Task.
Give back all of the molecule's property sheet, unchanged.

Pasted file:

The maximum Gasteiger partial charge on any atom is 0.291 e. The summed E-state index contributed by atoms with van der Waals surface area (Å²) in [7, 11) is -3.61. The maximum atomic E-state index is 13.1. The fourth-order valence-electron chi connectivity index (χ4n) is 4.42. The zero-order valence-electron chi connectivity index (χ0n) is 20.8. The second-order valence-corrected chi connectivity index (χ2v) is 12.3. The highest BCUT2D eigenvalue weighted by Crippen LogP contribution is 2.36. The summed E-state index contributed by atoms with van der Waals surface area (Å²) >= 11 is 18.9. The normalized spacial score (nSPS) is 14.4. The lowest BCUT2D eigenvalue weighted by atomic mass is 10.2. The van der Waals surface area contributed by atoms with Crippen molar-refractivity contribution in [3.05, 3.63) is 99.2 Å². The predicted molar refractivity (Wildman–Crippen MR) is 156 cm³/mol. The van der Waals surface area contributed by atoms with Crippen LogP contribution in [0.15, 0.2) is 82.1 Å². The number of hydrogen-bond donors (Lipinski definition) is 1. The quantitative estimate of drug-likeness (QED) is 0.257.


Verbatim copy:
The maximum Gasteiger partial charge on any atom is 0.291 e. The summed E-state index contributed by atoms with van der Waals surface area (Å²) in [7, 11) is -3.61. The maximum atomic E-state index is 13.1. The fourth-order valence-electron chi connectivity index (χ4n) is 4.42. The zero-order valence-electron chi connectivity index (χ0n) is 20.8. The second-order valence-corrected chi connectivity index (χ2v) is 12.3. The highest BCUT2D eigenvalue weighted by Crippen LogP contribution is 2.36. The summed E-state index contributed by atoms with van der Waals surface area (Å²) >= 11 is 18.9. The normalized spacial score (nSPS) is 14.4. The lowest BCUT2D eigenvalue weighted by atomic mass is 10.2. The van der Waals surface area contributed by atoms with Crippen molar-refractivity contribution in [3.05, 3.63) is 99.2 Å². The predicted molar refractivity (Wildman–Crippen MR) is 156 cm³/mol. The van der Waals surface area contributed by atoms with Crippen LogP contribution in [0.15, 0.2) is 82.1 Å². The number of hydrogen-bond donors (Lipinski definition) is 1. The quantitative estimate of drug-likeness (QED) is 0.257.